which surrounds it is sinking. The Deluge is a very early event in the history of mankind; and it is consistent alike with sacred and profane history to suppose that ever since that period, as well as immediately after the first few days when the dove found a resting-place, the waters of the earth have gradually dried up. If it be a fact, then, that the quantity of rain which falls has been continually diminishing through a period of 44 years, the slow and gradual diminution of rain must be considered as the normal condition, of the globe. Most of the changes which geology traces on the crust of the globe have been in progress for many ages, and, from the light which the diminution of rain reflects on many theological phenomena, we were induced, at starting, to describe it as one of the most momentous discoveries, should it be confirmed, that observation has ever made.
    From a Correspondent of the Illustrated London News.

  17. Carlo (10:08:59) : You asked, “No El Niño peak?”
    NINO3.4 SST anomalies are now climbing again. They should rise some more before they peak. Then a few months later, TLT anomalies will peak.

  18. imapopulist (10:45:14) :
    “Why has Ch05 recently been indicating temperatures at record highs? Could you explain the apparent discrepancy with the above charts?”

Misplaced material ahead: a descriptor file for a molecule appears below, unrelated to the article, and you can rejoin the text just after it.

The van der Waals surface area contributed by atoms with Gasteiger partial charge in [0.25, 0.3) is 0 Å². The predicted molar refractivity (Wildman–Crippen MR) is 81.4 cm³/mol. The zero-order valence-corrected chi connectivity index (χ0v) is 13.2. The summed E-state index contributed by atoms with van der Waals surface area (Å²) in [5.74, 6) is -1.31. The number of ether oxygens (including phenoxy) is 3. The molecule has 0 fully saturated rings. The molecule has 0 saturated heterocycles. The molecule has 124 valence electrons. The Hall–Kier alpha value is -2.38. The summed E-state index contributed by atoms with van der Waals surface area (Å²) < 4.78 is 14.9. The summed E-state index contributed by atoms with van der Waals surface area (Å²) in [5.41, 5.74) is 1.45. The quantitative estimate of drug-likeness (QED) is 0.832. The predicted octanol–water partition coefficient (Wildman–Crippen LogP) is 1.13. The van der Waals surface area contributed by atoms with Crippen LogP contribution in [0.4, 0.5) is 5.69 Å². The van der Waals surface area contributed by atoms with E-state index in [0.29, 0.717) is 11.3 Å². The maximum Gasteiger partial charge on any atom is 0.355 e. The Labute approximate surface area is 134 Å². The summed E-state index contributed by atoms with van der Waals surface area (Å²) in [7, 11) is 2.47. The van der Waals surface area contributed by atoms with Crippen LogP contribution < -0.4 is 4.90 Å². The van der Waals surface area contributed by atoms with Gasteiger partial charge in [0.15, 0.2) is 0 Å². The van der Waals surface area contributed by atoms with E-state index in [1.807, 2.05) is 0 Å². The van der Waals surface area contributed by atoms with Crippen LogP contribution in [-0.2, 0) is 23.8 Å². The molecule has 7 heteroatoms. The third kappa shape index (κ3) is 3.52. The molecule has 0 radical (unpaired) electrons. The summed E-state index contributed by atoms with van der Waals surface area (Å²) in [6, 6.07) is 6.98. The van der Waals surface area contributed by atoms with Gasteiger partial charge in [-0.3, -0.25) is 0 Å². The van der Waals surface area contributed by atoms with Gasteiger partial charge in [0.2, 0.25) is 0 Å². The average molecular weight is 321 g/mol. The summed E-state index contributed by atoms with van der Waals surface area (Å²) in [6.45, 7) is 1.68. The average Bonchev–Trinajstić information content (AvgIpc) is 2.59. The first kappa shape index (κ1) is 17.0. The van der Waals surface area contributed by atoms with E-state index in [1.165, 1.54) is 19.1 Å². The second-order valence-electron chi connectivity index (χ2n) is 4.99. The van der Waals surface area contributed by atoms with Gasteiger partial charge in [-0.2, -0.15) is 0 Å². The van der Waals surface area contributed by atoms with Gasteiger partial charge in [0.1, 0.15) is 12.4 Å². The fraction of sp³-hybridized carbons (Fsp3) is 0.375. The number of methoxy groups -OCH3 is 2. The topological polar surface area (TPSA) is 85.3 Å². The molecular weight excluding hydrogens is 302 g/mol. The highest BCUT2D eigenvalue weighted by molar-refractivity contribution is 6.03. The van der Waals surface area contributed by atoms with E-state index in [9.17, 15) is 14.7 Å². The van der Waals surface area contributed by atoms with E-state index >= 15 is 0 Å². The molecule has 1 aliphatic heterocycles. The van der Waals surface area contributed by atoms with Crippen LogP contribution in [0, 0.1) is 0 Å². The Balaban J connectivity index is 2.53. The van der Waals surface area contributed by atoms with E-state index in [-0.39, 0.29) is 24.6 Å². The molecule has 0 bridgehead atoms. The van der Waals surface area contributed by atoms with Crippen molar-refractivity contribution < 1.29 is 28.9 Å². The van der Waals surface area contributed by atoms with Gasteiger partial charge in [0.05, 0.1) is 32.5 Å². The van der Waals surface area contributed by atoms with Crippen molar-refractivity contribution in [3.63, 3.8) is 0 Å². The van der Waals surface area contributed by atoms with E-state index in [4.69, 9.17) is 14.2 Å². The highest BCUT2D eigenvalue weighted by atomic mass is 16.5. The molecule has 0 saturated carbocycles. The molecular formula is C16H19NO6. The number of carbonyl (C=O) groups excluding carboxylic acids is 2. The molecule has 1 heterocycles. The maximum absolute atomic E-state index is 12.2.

imapopulist, Did your question answered? The graphs at the uah website are generated from satellites that experience orbital drift. Through time, the temperatures are skewed to a higher end. RSS adjusts these temperatures before releasing a monthly average. UAH uses a non-drifting satellite for its calculation of a monthly average. UAH does intend at some point in time to load its non-drifting satellite daily data onto its website. Of course, that would make difficult the comparison to historical data generated by drifting satellites.

  19. I see nothing alarming whatsoever in the data, nothing at all to justify economy-crippling carbon cap and trade legislation, and nothing that shows a correlation between increasing human CO2 emissions and atmospheric temperature. Has Climate “Czar” Carol Browner seen this, I wonder? Would she care? Why the hell do we have people called “Czars” dictating U.S. policy, and why is there no Senate oversight of these “Czars?”

  20. Ray (10:03:46) : “If the Global Average Sea Temperature goes down, it is safe to assume that the whole planet is cooling down (negative slope) since the ocean surface represents 70.8%. Obviously the IPCC models don’t show that at all.”
    Not really. SSTs are used because satellites can measure SSTs accurately, not because SSTs are a measure of global warming or cooling.
    SSTs are not the same as Ocean Heat Content, which does measure whether the Earth’s climate is warming or cooling.